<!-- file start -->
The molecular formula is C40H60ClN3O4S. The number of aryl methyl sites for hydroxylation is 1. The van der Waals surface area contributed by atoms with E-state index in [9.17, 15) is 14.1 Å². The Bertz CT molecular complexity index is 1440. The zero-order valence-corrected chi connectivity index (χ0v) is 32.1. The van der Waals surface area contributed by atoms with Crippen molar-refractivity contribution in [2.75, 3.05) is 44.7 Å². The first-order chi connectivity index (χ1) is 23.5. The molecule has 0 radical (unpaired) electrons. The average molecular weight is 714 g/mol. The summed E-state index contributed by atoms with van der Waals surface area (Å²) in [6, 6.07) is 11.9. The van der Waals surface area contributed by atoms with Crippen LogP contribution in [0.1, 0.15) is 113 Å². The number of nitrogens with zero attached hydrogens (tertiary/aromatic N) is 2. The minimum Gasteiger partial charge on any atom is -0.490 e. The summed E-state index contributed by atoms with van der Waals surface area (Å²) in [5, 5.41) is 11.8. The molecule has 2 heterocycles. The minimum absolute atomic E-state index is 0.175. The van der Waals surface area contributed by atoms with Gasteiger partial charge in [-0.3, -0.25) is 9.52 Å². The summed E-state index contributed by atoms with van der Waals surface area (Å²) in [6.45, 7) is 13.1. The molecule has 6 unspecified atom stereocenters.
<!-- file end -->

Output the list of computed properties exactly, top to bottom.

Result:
The molecular formula is C40H60ClN3O4S. The number of aryl methyl sites for hydroxylation is 1. The van der Waals surface area contributed by atoms with E-state index in [9.17, 15) is 14.1 Å². The Bertz CT molecular complexity index is 1440. The zero-order valence-corrected chi connectivity index (χ0v) is 32.1. The van der Waals surface area contributed by atoms with Crippen molar-refractivity contribution in [2.75, 3.05) is 44.7 Å². The first-order chi connectivity index (χ1) is 23.5. The molecule has 0 radical (unpaired) electrons. The average molecular weight is 714 g/mol. The summed E-state index contributed by atoms with van der Waals surface area (Å²) in [6, 6.07) is 11.9. The van der Waals surface area contributed by atoms with Crippen LogP contribution in [0.1, 0.15) is 113 Å². The number of nitrogens with zero attached hydrogens (tertiary/aromatic N) is 2. The minimum Gasteiger partial charge on any atom is -0.490 e. The summed E-state index contributed by atoms with van der Waals surface area (Å²) in [5, 5.41) is 11.8. The molecule has 2 heterocycles. The minimum absolute atomic E-state index is 0.175. The van der Waals surface area contributed by atoms with Gasteiger partial charge in [-0.3, -0.25) is 9.52 Å². The summed E-state index contributed by atoms with van der Waals surface area (Å²) in [6.45, 7) is 13.1. The molecule has 6 unspecified atom stereocenters.